ईमानदारी की बात है कि इस तस्वीर को कई कोणों से पढ़ा जा सकता है – एक कोण हो सकता है कि एक किस्म का हताशाबोध कि दुनिया के पैमाने पर ऐतिहासिक कही जा रही इतनी लम्बी भूख हड़ताल के बावजूद इस खतरनाक कानून को टस से मस नहीं किया जा सका, एक अन्य कोण हो सकता है इस एहसास का कि यह सरकार इस कदर संवेदनाशून्य हो चुकी है कि उससे लड़ने के लिए एक नयी किस्म की रणनीति की जरूरत है – बेकार में जान देने के बजाय, अपनी उर्जा को नए सिरेसे एक नए किस्म के संघर्ष मंे लगाने का – तीसरा कोण यह भी हो सकता है कि  महामानव या महामानवी घोषित किए गए किसी व्यक्ति का उस आरोपित प्रतिमा से तौबा करते हुए यह बताने का कि वह भी एक साधारण मानवी है, जिसके अन्दर बाकी लोगों जैसा जीवन जीने की हसरत है।

Continue reading एक विद्रोहिणी का अकेलापन

In Solidarity With Irom Sharmila – Repeal AFSPA: Forum Against Oppression of Women

Statement issued by FORUM AGAINST OPPRESSION OF WOMEN

index

Let Us Work Together To Create New Strategies Of Struggle Against Armed Forces Special Powers Act (AFSPA)

We wholeheartedly support the decision of Irom Sharmila to withdraw, her fast of nearly 16 years for the revocation of AFSPA, we salute Irom Sharmila for her undying spirit, heroic struggle and undeterred determination in struggle against AFSPA.
It is our responsibility to take the struggle further and also support Irom Sharmila in her continuing struggle against AFSPA.
 
The history of post-Independence India is also the history of subjugation of the citizens of the North-eastern region. There has been a systematic crushing by the Indian state of their aspirations, and a consistent betrayal of promises made. The Armed Forces Special Powers Act (AFSPA) was enacted as long ago as 1958, in order to suppress the genuine protests of the region’s inhabitants.
 
What is essentially a political issue has been treated simplistically as a law and order problem. AFSPA gives unbridled powers to the army and airforce. (Mizoram is the only part of India where the air force has actually bombed its own people.) The original Act allowed state governments to declare an area to be ‘disturbed’ and to call in the army. A 1972 amendment further allowed the central government to override state governments in order to do the same in any area.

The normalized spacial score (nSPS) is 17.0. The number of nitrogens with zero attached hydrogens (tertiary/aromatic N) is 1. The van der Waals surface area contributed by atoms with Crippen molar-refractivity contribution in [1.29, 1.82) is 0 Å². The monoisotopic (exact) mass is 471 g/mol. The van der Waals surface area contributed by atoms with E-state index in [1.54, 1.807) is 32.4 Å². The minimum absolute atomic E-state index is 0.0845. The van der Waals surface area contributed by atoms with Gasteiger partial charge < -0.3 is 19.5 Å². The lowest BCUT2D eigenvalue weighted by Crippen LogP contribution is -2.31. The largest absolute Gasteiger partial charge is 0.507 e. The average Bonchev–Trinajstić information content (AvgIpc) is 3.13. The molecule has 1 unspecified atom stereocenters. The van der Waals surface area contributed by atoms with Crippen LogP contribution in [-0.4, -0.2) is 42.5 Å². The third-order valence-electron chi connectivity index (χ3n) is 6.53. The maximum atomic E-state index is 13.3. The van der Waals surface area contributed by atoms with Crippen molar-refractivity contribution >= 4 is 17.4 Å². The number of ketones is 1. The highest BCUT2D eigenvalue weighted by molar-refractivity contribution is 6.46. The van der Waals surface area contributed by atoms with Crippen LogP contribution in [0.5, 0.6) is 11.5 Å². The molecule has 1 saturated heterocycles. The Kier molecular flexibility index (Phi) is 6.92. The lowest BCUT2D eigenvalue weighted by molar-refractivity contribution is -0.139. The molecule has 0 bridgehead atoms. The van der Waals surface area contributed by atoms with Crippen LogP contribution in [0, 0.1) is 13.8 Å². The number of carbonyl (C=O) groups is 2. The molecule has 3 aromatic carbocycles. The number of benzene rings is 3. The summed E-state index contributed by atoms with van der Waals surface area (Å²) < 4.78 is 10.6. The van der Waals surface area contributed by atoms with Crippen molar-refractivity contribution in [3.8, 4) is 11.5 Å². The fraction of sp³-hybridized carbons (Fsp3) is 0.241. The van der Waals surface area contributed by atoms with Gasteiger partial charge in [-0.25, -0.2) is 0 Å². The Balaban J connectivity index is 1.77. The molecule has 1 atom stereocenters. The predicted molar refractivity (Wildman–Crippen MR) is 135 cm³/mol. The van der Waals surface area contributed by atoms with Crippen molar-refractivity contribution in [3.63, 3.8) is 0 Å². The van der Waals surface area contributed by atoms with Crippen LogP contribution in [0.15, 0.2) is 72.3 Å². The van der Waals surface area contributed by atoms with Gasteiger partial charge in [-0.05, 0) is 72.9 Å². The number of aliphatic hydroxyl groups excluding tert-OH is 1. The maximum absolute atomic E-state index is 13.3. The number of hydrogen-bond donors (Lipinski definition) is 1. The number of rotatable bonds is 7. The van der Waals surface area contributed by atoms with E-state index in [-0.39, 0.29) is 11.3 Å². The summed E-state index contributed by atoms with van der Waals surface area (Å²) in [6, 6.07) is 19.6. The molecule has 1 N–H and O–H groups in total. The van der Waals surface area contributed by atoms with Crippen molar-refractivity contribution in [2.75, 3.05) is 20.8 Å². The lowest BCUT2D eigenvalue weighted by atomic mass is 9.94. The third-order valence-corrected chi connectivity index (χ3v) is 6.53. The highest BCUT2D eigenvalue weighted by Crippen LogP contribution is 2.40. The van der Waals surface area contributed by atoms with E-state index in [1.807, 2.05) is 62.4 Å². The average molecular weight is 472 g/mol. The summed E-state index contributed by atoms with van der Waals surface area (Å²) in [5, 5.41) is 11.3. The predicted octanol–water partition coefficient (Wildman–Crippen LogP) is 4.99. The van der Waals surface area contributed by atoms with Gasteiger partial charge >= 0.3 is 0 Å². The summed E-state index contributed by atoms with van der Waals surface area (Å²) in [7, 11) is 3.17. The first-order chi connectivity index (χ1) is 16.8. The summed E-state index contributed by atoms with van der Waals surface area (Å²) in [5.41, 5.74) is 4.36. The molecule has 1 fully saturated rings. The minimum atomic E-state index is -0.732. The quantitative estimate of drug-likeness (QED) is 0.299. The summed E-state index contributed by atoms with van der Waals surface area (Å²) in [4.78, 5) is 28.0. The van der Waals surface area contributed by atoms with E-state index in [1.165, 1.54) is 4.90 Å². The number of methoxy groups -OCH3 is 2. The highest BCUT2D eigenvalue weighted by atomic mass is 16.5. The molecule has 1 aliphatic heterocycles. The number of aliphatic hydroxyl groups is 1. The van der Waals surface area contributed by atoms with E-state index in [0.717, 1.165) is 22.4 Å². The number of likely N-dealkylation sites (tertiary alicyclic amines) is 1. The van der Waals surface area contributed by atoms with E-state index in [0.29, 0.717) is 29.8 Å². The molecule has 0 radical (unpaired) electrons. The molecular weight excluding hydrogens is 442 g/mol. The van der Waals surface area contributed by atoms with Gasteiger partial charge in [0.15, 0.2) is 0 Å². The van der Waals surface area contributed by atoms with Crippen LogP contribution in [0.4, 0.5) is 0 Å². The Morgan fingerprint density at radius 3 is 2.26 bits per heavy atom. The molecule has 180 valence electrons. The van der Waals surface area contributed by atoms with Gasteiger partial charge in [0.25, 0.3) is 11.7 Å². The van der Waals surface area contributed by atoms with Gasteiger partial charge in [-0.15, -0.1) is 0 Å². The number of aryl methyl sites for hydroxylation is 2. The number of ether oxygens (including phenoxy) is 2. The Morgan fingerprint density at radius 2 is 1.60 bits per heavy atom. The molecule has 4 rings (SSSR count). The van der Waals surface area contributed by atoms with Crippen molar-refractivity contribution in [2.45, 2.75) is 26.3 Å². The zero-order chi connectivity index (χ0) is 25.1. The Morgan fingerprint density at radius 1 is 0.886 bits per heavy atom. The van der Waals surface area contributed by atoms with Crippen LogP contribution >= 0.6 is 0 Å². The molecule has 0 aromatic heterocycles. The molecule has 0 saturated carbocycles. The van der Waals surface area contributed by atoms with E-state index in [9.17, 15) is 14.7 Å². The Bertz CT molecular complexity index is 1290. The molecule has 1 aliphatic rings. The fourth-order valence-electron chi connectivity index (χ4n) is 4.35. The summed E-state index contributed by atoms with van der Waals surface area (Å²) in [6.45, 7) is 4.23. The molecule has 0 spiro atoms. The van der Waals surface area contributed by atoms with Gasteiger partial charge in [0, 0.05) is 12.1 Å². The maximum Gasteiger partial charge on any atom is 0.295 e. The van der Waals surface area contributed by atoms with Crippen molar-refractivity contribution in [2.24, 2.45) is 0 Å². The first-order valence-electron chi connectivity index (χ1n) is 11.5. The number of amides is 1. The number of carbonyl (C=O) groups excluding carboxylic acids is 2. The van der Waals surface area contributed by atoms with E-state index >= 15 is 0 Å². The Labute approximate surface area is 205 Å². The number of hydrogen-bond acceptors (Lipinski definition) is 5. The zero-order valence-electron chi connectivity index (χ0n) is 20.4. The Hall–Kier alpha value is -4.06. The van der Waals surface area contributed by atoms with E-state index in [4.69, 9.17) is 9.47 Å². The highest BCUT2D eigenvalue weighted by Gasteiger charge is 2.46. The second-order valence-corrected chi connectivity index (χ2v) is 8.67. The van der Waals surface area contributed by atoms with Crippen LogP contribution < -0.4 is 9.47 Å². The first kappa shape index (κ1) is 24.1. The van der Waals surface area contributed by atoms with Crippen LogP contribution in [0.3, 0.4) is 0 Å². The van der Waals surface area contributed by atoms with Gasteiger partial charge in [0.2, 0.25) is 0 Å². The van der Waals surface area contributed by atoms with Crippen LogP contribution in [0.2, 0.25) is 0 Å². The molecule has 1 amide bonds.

AFSPA gives army officers the power to arrest without warrant, to shoot and kill on mere suspicion, to destroy property, and many other such draconian powers. The armed forces are required to act “in aid of” civilian authorities, but that caveat exists only on paper. In reality the army has virtually taken over large areas for decades together now, becoming a force unto itself, answerable to none. No army personnel may be prosecuted without permission from the central government – a permission hardly ever granted. Even bodies like the National and State Human Rights Commissions have little jurisdiction when it comes to human rights violations in the context of AFSPA.
 
What might have served at best as a short-term measure has become a permanent feature in Manipur and most of the North East (except Tripura where AFSPA was withdrawn in May 2015) and some parts of Kashmir. Yet the AFSPA is in violation of various international instruments that India has ratified, such as the Universal Declaration of Human Rights (UDHR), the International Covenant on Civil and Political Rights (ICCPR), the Convention Against Torture, the UN Code of Conduct for Law Enforcement Officials, the UN Body of Principles for Protection of All Persons Under Any Form of Detention, and the UN Principles on Effective Prevention and Investigation of Extra-Legal and Summary Executions.  It is patently unconstitutional, which makes it all the more unfortunate that the Indian Supreme Court got carried away by security concerns and upheld the constitutional validity of the Act.
 
In Manipur there has been widespread unhappiness, with the continuing abuse of human rights by the armed forces under cover of AFSPA causing bitter grievances to surface. Protests against these abuses are a constant feature. In one unique protest in 2004, angered by the custodial rape, torture and killing of 32-year-old Manorama who was picked up from her home on “suspicion”, a number of women paraded naked in front of an army base in protest against the army’s atrocities against women. The other unique and non-violent protest has been that of Irom Sharmila, poet and activist from Manipur. In what has possibly been the longest fast-unto-death anywhere, she has spent more than fifteen years now refusing food and demanding the repeal of AFSPA. For these fifteen years she has lived under arrest and been kept alive through intravenous force-feeding by the authorities.

Continue reading In Solidarity With Irom Sharmila – Repeal AFSPA: Forum Against Oppression of Women

A Renegade’s People: Rupam Sindhu Kalita

This is a guest post by Rupam Sindhu Kalita